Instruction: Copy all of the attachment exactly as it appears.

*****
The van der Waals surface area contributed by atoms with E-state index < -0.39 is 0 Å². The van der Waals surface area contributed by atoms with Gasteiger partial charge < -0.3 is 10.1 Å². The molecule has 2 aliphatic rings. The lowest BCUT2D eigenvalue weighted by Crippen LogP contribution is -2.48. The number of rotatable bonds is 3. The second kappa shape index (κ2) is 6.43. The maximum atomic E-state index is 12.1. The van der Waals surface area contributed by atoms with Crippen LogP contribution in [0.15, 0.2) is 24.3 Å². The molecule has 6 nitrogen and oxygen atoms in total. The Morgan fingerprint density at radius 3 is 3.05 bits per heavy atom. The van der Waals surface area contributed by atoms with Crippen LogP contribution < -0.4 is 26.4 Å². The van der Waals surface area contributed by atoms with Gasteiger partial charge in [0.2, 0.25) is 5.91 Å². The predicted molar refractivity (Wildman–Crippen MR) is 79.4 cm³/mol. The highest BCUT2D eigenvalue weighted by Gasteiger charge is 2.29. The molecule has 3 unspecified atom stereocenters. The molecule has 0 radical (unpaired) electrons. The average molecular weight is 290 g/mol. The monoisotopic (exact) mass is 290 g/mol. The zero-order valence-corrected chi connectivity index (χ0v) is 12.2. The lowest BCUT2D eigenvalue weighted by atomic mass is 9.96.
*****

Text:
The van der Waals surface area contributed by atoms with E-state index < -0.39 is 0 Å². The van der Waals surface area contributed by atoms with Gasteiger partial charge < -0.3 is 10.1 Å². The molecule has 2 aliphatic rings. The lowest BCUT2D eigenvalue weighted by Crippen LogP contribution is -2.48. The number of rotatable bonds is 3. The second kappa shape index (κ2) is 6.43. The maximum atomic E-state index is 12.1. The van der Waals surface area contributed by atoms with Crippen LogP contribution in [0.15, 0.2) is 24.3 Å². The molecule has 6 nitrogen and oxygen atoms in total. The Morgan fingerprint density at radius 3 is 3.05 bits per heavy atom. The van der Waals surface area contributed by atoms with Crippen LogP contribution < -0.4 is 26.4 Å². The van der Waals surface area contributed by atoms with Gasteiger partial charge in [0.2, 0.25) is 5.91 Å². The predicted molar refractivity (Wildman–Crippen MR) is 79.4 cm³/mol. The highest BCUT2D eigenvalue weighted by Gasteiger charge is 2.29. The molecule has 3 unspecified atom stereocenters. The molecule has 0 radical (unpaired) electrons. The average molecular weight is 290 g/mol. The monoisotopic (exact) mass is 290 g/mol. The zero-order valence-corrected chi connectivity index (χ0v) is 12.2. The lowest BCUT2D eigenvalue weighted by atomic mass is 9.96.